A Greene County man facing criminal charges has brought a federal civil suit against a number of Greene County offices and officials, claiming his rights, under the Americans with Disabilities (ADA) Act, have been violated.

Charles Allen Wimer, 46, of Ruckersville, filed a civil suit in Greene County Circuit Court on March 21. Wimer named Greene County Circuit and General District Court, the Commonwealth’s Attorney Office, the Greene County Sheriff’s Office and the Greene County Magistrate’s Office as defendants; including Greene County Circuit Court Judge Dale Durrer, Commonwealth’s Attorney Matthew Hardin, Assistant Commonwealth’s Attorney Morgane Zander, Sheriff Steve Smith, Sgt. Barry Leake, former General District Court Clerk Barbara Berry and former interim county administrator Brenda Garton.

Wimer is facing criminal charges in Greene County for driving without insurance, assaulting a police officer, eluding police and resisting arrest.

Under ADA, a plaintiff “must allege that (1) he/she has a disability, (2) he/ she is otherwise qualified to receive the benefits of a public service, program or activity, and (3) he/she was excluded from participation in or denied the benefits of such service, program or activity, or otherwise discriminated against, on the basis of his/her disability.”

In filing his suit, Wimer wrote, “local court intentionally creating [sic] communication barriers to prevent me from file [sic] claim” and failed to “provide reasonable accommodations” and “develop policies and procedures” in compliance with the Americans with Disabilities Act.

Wimer does not directly state which disabilities he claims to have in the letter. However, Wimer does state that he was diagnosed with a learning disability in the early 1980s while in the Fairfax County School system. Wimer also states he was diagnosed with emotional disorders, in addition to learning disabilities. Because of the learning disability, Wimer states in his letter that he can “communicate better verbally than in writing.”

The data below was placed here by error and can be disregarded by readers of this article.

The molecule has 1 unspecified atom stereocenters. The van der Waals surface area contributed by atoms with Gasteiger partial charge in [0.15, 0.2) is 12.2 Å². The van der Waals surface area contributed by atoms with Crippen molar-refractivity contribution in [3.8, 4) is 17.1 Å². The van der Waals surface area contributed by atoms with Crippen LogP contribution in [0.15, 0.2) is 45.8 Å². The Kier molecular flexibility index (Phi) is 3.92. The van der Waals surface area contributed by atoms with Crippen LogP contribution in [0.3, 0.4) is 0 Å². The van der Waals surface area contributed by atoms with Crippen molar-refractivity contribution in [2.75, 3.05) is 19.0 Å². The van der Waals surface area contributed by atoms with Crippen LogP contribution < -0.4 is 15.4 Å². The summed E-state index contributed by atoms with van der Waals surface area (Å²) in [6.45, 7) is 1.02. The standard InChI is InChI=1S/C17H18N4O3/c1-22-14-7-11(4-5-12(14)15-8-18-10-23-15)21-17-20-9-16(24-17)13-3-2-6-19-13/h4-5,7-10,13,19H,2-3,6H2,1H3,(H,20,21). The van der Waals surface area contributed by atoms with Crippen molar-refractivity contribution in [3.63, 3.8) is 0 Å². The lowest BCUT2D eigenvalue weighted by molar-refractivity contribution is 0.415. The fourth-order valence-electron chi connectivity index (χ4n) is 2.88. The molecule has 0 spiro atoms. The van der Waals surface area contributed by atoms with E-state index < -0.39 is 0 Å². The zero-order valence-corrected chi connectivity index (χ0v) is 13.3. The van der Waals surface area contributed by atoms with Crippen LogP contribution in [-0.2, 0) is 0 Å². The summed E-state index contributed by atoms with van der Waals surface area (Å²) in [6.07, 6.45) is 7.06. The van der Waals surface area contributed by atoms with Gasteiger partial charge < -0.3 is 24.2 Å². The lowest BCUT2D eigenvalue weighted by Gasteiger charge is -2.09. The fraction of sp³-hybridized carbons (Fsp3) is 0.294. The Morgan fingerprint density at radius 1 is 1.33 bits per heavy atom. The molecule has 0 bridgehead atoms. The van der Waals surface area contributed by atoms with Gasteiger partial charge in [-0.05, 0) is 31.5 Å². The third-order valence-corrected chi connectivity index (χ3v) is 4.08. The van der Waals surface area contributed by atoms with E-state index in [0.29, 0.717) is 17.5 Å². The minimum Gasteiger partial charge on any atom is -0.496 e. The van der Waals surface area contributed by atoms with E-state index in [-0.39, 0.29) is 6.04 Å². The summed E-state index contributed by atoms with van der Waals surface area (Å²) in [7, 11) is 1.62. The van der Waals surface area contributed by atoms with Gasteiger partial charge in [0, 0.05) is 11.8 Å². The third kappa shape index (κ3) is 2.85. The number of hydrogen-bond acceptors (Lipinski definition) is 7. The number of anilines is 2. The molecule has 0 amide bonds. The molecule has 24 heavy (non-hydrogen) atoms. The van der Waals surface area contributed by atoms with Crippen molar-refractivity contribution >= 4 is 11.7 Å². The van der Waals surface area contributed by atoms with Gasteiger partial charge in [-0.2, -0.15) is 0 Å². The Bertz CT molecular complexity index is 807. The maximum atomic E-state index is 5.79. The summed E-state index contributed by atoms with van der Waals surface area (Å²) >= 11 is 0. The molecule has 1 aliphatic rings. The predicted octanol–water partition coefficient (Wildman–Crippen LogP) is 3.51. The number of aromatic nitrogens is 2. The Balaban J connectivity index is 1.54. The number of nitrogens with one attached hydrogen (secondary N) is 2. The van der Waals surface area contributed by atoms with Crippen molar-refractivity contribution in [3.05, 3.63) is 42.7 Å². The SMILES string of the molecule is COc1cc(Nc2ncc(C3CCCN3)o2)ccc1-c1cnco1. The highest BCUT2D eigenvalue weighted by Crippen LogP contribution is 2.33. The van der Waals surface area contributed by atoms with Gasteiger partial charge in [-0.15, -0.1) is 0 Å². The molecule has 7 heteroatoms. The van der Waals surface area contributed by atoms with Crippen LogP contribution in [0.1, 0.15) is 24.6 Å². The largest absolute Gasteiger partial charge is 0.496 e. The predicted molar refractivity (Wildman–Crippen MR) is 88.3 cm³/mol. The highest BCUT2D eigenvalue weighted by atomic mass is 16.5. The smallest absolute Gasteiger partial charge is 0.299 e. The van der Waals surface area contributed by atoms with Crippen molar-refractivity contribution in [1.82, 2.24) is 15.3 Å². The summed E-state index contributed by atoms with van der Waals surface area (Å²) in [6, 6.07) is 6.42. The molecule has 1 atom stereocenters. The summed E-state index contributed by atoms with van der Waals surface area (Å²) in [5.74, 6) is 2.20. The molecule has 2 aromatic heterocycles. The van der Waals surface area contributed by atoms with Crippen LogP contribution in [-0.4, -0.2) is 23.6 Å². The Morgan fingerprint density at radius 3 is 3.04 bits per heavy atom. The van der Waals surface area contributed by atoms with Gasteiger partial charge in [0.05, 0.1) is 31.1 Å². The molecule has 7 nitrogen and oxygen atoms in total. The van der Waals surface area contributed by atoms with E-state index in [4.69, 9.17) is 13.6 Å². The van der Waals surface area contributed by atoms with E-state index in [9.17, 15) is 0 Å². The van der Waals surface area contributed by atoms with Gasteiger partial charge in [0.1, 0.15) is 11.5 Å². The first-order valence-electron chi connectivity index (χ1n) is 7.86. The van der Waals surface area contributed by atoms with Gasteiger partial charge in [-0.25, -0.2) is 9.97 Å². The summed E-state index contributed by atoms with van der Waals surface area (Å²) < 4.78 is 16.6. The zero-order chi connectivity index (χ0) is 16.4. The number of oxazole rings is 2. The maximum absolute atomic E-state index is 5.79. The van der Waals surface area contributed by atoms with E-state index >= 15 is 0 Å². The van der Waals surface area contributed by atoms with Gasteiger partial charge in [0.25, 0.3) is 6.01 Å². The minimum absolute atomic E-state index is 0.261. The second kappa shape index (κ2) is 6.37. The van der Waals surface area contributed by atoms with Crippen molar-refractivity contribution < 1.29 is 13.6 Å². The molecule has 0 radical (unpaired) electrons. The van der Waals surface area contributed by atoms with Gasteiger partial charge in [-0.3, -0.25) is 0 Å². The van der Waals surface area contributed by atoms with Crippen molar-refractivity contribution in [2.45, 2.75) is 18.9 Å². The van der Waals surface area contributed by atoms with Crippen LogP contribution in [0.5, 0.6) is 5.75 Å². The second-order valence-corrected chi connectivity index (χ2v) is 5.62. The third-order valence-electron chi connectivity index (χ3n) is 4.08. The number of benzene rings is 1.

Wimer alleges that court staff advised him to get legal aid assistance in filling out paperwork when the court should have provided the accommodation. Wimer also alleges that the sheriff’s department and court “failed to provide documents in an accessible format” or provide a reader/writer to assist.

This matter caused “severe anxiety and depression” for Wimer and his family, Wimer said. He ends the letter by stating, “with the every daily expansion of law how can the people be required to constantly keep up with every rules procedure and not to mention the fact that Charles Wimer has a problem reading and writing English and law is written out of Latin and uses Latin Charles Wimer clearly does not know Latin.” [sic]

Documents show that an employee of the Central Virginia Regional Jail was notified on July 15, 2018 that Wimer claimed he was disabled and could not read and write, and specifically mentioned the Americans with Disabilities Act. The next day, the employee met with Wimer, where Wimer allegedly said he was hoping to get out soon and did not need any accommodations at that time. On July 19, the employee met with Wimer again. At that time, Wimer allegedly said he still did not need any accommodations.

Wimer filed an ADA request for accommodation on July 16, two days before a scheduled arraignment. He requested a “reader/writer prior to court to assist in filing legal documents and during court for any reading or writing defendant is required to do. Use of assistive technology devices such as a tablet to take notes during hearing.” Judge Durrer found that Wimer’s courtappointed attorney was sufficient to meet Wimer’s request. At the request of Wimer’s lawyer, Judge Durrer also ordered an evaluation of Wimer’s sanity at the time of the alleged offense and competency to stand trial.

Greene County Circuit Court, Judge Durrer, Berry and Greene County General District Court Clerk’s Office, represented by Senior Assistant Attorney General Marshall Ross and Assistant Attorney General Blaire Hawkins O’Brien, filed a motion to dismiss Wimer’s suit on April 22. The motion states, “Wimer’s complaint is a transparent attempt to interfere with his ongoing criminal case and the proper functioning of the court system.” It goes on to say that Wimer has not alleged any service, program or activity that has been denied to him.

On April 23, Garton and Greene County, represented by county attorney Thomas Lacheney, filed a motion to dismiss as well – stating that “Brenda Garton and Greene County further state that no allegations of any kind are made that could be interpreted as applying to Brenda Garton in her official capacity as the county administrator for Greene County, or as applying to Greene County in any way.”

From June of 2016 to January of this year, Wimer has filed four similar federal complaints under ADA in other Virginia jurisdictions each time he faced criminal charges. He has yet to be successful.

The April 22 motion to dismiss by Ross and O’Brien states that, “The Jan. 7 case and this matter are the latest editions in Mr. Wimer’s long history of demanding unspecified accommodations from courts throughout the commonwealth the moment he faces legal jeopardy.”

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Logan Bogert is a reporter for the Greene County Record in Stanardsville, Virginia. She can be reached at lbogert@greene-news.com or (434) 985-2315. Follow Logan on Twitter at @Logan_Bogert.

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